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Adolescence Mental Health Recovery Self-Care Wellness

Emotional Sobriety: 5 Tools For Self-Regulation

Angry Kid (Photo credits: Giphy)

What is Emotional sobriety?

Is it perfection? Is it always feeling good or being happy, or optimistic? And what happens if you don’t meet perfection, or you have a bad day, feel anxious, angry, sad, or gasp, pessimistic?

 

Emotional sobriety is the ability to self-regulate– to self-soothe in times of duress. It is not a call to perfection. For an alcoholic, addict, or one with fragile mental health, learning to self-regulate is a foundational tool for their recovery and something they begin to learn in treatment. Therapists and counselors work tirelessly to encourage clients to begin the process of looking inward, learning to nurture themselves and hold space for the difficulties human beings often face.  Emotional sobriety is something that forms after the first stage of sobriety is attained. With it comes the ability to be present for your emotions and the ultimate goal is to become nonreactive. Sometimes, that may mean sitting with the discomfort of your emotions until they pass, and that isn’t easy.

 

Ingrid Mathieu, Ph.D, author of Recovering Spirituality talks about Emotional Sobriety with uncomplicated clarity. In her Psychology Today blog “Stop the Self-Diagnosis,” she says, “Emotional sobriety is less about the quality of the feeling (“good” or “bad”) and more about the general ability to feel one’s feelings. Being restored to sanity isn’t about getting the brass ring—or cash and prizes—or being ‘happy, joyous, and free’ all the time, but it is about being in the present moment, whatever it happens to look like.” You can enjoy the rest of her article here.

 

Here are 5 tools for self-regulation that can help you with attaining Emotional Sobriety:

 

1. Take a time out: Walk away, take 10 breaths or 20 if you’re still heated. Do some work to ground yourself and come back to your body. When we are not regulated, we tend to be outside of our bodies, placing our hands to our bellies, or on the ground or on something solid can help remind us to be present.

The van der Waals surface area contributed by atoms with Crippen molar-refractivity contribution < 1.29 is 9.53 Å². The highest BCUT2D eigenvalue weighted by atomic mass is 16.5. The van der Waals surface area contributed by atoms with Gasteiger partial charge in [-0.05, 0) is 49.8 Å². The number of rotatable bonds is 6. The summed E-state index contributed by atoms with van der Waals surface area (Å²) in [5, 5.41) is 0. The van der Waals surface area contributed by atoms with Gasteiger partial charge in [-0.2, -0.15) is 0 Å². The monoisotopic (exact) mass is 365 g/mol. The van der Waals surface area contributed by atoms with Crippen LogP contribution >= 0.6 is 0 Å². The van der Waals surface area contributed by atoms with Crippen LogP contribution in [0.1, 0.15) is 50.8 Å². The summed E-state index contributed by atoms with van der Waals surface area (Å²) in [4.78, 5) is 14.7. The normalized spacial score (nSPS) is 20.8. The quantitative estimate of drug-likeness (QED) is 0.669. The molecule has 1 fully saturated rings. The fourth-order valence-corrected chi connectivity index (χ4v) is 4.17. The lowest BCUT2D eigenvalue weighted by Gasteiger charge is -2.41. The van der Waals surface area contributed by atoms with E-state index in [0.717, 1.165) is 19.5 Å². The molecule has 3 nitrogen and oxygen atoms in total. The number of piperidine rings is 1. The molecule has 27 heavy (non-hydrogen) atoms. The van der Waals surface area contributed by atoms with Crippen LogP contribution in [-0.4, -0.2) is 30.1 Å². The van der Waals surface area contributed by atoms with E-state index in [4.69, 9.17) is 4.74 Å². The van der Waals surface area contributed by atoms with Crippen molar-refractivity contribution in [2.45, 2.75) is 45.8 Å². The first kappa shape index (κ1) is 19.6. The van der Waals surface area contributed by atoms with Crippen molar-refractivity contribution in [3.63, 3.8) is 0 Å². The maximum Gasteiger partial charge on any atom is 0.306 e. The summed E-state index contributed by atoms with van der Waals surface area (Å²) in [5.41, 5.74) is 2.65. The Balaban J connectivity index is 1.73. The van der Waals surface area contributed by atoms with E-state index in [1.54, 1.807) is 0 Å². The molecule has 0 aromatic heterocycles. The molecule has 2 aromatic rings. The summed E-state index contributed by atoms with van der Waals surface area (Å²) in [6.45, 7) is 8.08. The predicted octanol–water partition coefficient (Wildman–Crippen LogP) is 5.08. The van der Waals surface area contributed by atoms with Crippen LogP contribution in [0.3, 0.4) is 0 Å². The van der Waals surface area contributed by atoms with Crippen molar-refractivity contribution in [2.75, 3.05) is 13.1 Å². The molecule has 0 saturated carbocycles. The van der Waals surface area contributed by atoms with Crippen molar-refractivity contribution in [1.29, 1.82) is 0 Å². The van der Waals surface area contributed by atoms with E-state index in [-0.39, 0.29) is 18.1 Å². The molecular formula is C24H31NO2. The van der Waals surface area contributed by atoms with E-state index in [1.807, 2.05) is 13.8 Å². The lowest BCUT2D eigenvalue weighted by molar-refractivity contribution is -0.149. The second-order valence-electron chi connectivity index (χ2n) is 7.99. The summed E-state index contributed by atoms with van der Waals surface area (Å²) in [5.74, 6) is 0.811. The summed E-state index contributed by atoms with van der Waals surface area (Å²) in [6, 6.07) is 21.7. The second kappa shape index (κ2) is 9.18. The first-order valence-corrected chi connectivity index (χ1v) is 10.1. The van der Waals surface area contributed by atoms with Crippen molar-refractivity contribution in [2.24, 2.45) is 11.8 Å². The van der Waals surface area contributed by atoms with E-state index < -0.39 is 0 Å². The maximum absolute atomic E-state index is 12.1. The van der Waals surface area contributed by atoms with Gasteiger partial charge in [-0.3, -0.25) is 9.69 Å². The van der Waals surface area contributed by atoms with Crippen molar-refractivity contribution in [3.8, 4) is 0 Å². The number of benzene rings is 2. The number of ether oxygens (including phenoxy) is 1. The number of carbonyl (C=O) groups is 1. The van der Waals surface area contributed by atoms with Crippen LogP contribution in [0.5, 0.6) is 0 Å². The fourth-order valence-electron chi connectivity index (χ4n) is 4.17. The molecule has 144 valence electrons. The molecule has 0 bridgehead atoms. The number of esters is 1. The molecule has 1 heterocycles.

2. Meditation: I often suggest that one practices what are called the brahma viharas (a Pali word–the language of the Buddha–which means “heavenly abode”): they are often referred to as the heart practices in Buddhist meditation. They include: Metta (lovingkindess), Compassion, Forgiveness, and Sympathetic joy  and Equanimity (the ability to be like a tree in the wind: fluid and non-reactive to the “weather.”).

 

3. Yoga: Yoga can be a workout or it can be what it was meant to be: a moving meditation. Trust me, if you are not breathing, and focused, you will fall over in your tree pose. Yoga will allow you to learn to recognize your reactions to discomfort and respond to them differently.

 

4. Take a walk or go on a hike: Just moving our bodies can help us calm down. A walk around the block can make sometimes get you out of your anger and despair.

 

5. Stop the negative self-talk: This one is tough. We tend to berate ourselves on a regular basis, “ugh, I’m so dumb,” “I’m fat,” “I can’t do this.” I could go on and on. Think about it this way, would you say that to someone you love? I didn’t’ think so.

6. Find and work with a therapist if you need to. A skilled clinician can facilitate a path to self-discovery, healing, and self-care. There’s nothing wrong with seeing a therapist; if anything, it’s mental health insurance. Being human is tough work!

 

I leave you with one of my favorite stories, applicable to Emotional Sobriety and the work it requires to obtain:

An old Cherokee is teaching his grandson about life. “A fight is going on inside me,” he said to the boy.